Saturday, August 2, 2014
Aloa - Festivity of the Whores
Manfred is a middle aged German who takes a summer vacation on the island of Hvar, together with his young Croatian wife, Majra. However, she fancies a younger lad, whose mother, Marija, rented a room to the couple at her house. Sparks soon fly and the lad and Majra have an affair. Manfred takes him with them on a costume festival, not knowing about the affair. However, he soon finds out which leads to friction. At the end, it turns out Majra is Marija's long lost daughter, who took revenge on her by seducing her brother, the lad, because of her poverty ridden childhood. As Manfred and Majra leave the place, a black dog attacks them in the car and they crash behind a hill.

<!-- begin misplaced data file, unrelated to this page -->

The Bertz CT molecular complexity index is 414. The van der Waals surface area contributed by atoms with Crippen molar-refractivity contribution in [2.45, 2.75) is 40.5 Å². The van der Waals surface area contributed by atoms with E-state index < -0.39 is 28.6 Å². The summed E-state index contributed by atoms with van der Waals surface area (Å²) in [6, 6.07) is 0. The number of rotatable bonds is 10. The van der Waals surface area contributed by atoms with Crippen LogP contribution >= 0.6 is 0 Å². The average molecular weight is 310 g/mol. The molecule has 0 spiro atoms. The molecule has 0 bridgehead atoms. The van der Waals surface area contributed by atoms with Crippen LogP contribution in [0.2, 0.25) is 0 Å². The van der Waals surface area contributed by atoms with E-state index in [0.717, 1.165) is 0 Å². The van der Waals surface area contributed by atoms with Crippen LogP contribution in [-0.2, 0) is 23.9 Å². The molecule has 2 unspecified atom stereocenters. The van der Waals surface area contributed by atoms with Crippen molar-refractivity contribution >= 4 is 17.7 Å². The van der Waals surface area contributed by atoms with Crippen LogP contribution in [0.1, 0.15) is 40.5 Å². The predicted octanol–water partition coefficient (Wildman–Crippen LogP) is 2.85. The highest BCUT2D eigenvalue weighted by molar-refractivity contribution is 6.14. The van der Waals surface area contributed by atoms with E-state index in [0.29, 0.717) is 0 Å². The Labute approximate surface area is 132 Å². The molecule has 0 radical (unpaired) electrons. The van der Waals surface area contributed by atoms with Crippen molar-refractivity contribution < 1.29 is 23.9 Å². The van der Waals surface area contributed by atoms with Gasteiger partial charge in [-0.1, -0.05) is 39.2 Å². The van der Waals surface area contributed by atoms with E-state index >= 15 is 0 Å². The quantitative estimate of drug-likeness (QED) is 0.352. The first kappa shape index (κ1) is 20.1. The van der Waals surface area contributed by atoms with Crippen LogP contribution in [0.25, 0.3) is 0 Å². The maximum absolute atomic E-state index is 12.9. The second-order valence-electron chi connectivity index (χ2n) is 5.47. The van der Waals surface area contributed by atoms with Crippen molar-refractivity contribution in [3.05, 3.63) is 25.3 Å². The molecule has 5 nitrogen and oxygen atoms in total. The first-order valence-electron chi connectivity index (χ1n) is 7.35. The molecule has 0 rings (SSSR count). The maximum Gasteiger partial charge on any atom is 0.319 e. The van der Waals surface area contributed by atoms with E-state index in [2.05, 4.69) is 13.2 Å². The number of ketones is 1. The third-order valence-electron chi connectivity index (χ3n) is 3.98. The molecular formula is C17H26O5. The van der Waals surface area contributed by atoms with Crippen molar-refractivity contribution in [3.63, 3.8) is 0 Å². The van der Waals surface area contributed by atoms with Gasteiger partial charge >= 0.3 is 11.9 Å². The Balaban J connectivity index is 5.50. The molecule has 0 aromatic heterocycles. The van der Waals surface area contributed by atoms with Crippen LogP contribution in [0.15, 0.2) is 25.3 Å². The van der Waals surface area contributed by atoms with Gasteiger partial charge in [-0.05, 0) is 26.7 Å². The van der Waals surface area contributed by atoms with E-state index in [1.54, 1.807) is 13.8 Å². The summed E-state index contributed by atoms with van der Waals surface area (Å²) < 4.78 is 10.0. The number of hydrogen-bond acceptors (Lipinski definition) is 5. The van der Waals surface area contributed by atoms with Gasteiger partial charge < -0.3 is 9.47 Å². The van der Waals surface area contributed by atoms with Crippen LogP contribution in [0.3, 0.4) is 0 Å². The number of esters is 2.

Lordan Zafranovic's penultimate feature length film, not including a couple of documentaries made later on, "Aloa - Festivity of the Whores" is a bizarre patchwork that has an attractive love triangle as a good starting point, yet loses it among too much empty walk and strange moments. The title references the Ancient Greek festival Aloa, and tries to juggle with Greek tragedy and mythology a couple of instances, but none of them seem to have a point or a reason in the story, which is further exacerbated by an insane (incest) surprise ending, and then by another, even more bizarre surprise ending after that, which both got dangerously close to trash. Even the erotic aspect is thin and unsatisfying, consisting only of two meagre sex scenes that last less than a minute. A positive point of interest is only the elegant camera work and aesthetic locations on the island of Hvar, that are neat to look at. Likewise, Zafranovic, a well informed cineast, crafts the film to look very modern, and thus the clothes and the settings seem almost as if they came from Beverly Hills, even though the prominently featured German song "Mayra", that was intended to be cool and hip, seems more "weird" than anything else.